J.K. Rowling famously used a cafe for writing the first draft of her first Harry Potter story. I prefer to write while on the train and I kept up that tradition this time. I managed two new flash fiction stories, posts I write on my author and book pages on Facebook, a blog post which is book related for Goodreads, which I write once a week, and drafted a piece for a non-fiction book I’m working on, so I was well pleased with that.
As a kid, whenever I went anywhere by any form of transport, I had to be able to look out of the windows. I wanted to see the world. Now, I am quite happy to get on with writing, especially since for this trip it was pitch black outside when I went up and the same again when I came home. So no admiring the lovely Hampshire countryside for me on this trip.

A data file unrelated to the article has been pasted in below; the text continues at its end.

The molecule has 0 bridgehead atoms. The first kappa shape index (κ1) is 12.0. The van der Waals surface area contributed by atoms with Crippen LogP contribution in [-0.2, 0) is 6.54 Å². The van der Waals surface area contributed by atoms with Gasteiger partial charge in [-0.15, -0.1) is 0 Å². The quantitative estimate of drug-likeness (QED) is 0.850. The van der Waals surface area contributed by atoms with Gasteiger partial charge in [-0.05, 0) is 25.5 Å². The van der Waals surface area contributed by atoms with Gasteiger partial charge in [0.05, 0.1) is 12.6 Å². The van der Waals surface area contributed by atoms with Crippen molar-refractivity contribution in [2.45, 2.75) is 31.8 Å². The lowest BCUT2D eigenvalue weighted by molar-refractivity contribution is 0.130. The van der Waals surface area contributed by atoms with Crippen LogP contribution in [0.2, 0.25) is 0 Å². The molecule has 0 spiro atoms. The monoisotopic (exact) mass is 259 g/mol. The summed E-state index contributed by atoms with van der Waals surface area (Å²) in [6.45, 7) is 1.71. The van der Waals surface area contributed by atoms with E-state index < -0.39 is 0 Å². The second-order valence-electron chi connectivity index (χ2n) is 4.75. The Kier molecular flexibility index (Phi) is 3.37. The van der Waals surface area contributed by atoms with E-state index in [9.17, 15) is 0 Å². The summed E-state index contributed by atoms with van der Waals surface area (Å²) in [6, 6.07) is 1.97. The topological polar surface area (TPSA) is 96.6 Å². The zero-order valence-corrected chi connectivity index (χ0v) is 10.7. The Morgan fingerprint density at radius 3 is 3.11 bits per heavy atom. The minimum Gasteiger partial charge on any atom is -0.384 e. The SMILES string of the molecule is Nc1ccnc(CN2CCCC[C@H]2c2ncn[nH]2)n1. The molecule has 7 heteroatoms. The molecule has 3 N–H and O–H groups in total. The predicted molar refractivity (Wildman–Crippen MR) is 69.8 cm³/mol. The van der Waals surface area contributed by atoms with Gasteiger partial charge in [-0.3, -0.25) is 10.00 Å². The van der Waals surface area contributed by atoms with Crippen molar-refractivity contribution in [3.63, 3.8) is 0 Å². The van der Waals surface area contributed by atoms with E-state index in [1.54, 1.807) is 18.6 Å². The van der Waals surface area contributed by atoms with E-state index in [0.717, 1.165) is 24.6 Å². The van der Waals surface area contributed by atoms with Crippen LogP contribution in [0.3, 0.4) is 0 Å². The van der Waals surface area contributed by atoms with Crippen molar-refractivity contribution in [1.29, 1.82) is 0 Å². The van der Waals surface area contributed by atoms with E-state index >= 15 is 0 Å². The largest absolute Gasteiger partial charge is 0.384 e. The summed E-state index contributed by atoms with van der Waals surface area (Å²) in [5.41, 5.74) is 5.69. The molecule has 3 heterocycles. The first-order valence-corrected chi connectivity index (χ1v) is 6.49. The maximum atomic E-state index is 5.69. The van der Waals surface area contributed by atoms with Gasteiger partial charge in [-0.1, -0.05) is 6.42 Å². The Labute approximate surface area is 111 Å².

Bridge House Publishing Celebration Event
The Bridge House event gives the publisher a chance to bring us up to date with news and set themes for forthcoming anthologies. Yes, we get a head start if we choose to use it!
We also have a speed “dating” exercise where, for about two to three minutes, we have to talk to someone new about any aspect of reading and writing and then move on to talk to someone else. This is getting more difficult, not in the sense of finding things to say, but many of us meet up before the event for a scrumptious pub lunch, which is a tradition I am only too happy to uphold (!), but it means I’ve already chatted to several attendees before the event starts! Still, it’s a nice problem to have…
Then several of us read from our work. I chose to read a couple of pieces from From Light to Dark and Back Again and three new stories which I hope will eventually make it into my second flash fiction collection.